Leadership Development, Leadership Education, Leadership Training

Igniting the Spark

As a requirement for our LAS Scholarship, our 2016 cohort needed to attend the Spark Leadership conference. Not knowing what exactly this conference would entail, I was pretty excited for it.

I walked into the ballroom in the LI, picked up my name tag, and sat at a table with a few people from my LAS cohort and a few others that I hadn’t met before. Also sitting at the table was a staff member of Spark, otherwise known as a team leader. After being called up and introduced to all of the people participating in Spark, the team leaders switched tables, and my table got the pleasure of working with Connor Haskins.

The first activity on the agenda was finding out our own personal leadership styles- something I was very interested in. The four different types of leaders were Systematic, Spirited, Considerate, and Direct. After ranking a series of activities from 1 to 5, I found out that I was a Spirited leader.

After learning about what type of leader we all were, we broke into different groups pertaining to our own leadership styles. I went into the Spirited group, and we all discussed why we were categorized into Spirited leaders and what characteristics we all exemplified. Some of these characteristics were that we were all super positive, very outgoing, we encouraged others, and we like to be outside of our comfort zones. After going back to our tables, we chose what leadership style we wanted to improve on. I chose Systematic, because I’d like to be more organized and want to step back and think about things more before going ahead and doing them.

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Photo by the Leadership Institute

Later, we were separated into different classrooms and were put into two groups: Alphas and Betas. I was an Alpha, and we were required to participate in a game. The rules of the Alpha culture were that we had to embrace in a hug or pat someone on the back before speaking to someone, we had to ask about the men in that person’s life, and we were then able to participate in a card game. The Betas would come over to our Alpha classroom to observe our behavior, and we would always kick them out.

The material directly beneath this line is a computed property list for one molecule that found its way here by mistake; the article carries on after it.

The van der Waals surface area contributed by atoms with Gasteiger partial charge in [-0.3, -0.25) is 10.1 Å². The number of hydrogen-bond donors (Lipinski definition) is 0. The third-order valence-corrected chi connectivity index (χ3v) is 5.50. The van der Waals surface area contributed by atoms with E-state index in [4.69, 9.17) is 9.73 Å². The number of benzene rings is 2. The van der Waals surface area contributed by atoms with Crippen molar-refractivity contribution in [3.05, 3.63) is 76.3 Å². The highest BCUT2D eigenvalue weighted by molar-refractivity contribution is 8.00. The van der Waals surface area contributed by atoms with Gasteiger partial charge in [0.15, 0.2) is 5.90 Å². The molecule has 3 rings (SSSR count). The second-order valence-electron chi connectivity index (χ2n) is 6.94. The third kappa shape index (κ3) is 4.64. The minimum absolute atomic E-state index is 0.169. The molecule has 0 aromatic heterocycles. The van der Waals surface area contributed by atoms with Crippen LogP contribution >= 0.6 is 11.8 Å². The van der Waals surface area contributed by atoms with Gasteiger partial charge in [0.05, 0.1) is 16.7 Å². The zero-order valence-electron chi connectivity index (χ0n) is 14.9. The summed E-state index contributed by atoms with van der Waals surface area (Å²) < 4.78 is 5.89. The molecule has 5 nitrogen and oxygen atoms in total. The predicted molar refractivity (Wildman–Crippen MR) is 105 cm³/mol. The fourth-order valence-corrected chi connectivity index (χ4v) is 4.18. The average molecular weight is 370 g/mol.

After debriefing our activity, we learned that everyone gets treated differently and sometimes you have to take a step back and realize that we aren’t all the same. You could be saying or doing something offensive without even noticing, and we need to realize that everyone is different.

Now What? I got a lot out of Spark, and-despite having strep throat and wanting to be curled up in bed- I really enjoyed the conference. I learned that I am a Spirited leader, and I now know how to help out when it comes to leadership activities and now know what to contribute. I am excited to take the steps towards becoming a more Systematic leader by organizing all of my things into folders, color coding my notes that I take in class, thinking about and analyzing my actions before taking them, and participating in many more leadership conferences.

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Leadership Development, Uncategorized

Leadership Lecture: The Dirty Dozen

As shown in a previous post, I attended a conference at Great Wolf Lodge with my LAS Cohort and some amazing staff members. This conference was the 2016 Connections conference, and it exposed us to many ideas, taught us useful skills that we could bring back to CMU, and helped us make new friends.

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One of the sessions I attended at Connections was titled, “The Dirty Dozen.” This was an interactive lecture presented by the lovely Erin Smith-Gaken. In this session, Erin told us all about the twelve ways we justify our bad behavior. She gave us remotes to use during the session, and she put up a powerpoint and had us enter in our answers to the questions she was asking us. For example, Erin asked the question, “If you went into a grocery store and realized-as you were unloading the cart into your car-that you forgot to ring up a Vitamin Water, would you go back inside and tell someone?” We all entered our answers into the powerpoint, and she showed us the results. Most people said that they would not go back in and would just continue unloading the cart, while a small percentage of people said that they would go back in the grocery store and pay for the Vitamin Water.

Now What? This survey made me really stop and think about things. First off, not paying for the drink is stealing- but we would justify the fact that we “stole” the Vitamin Water by saying that we already left the store, and that it is too much of a hassle to go back inside. Second, I realized that our minds try to get us to rationalize anything that we do with logical reasons so we don’t feel bad about what we’ve done. Erin told us the top twelve ways that we rationalize our mistakes, and it was crazy that almost everyone could relate to most, if not all of them. It made me realize that sometimes I need to take a step back and understand that it is okay to make mistakes, because everyone is human. Heck, making mistakes makes us human, and we need to learn to accept them rather than try to justify them so we don’t look bad. I really connected with this session, and I even find myself (to this day) thinking about The Dirty Dozen.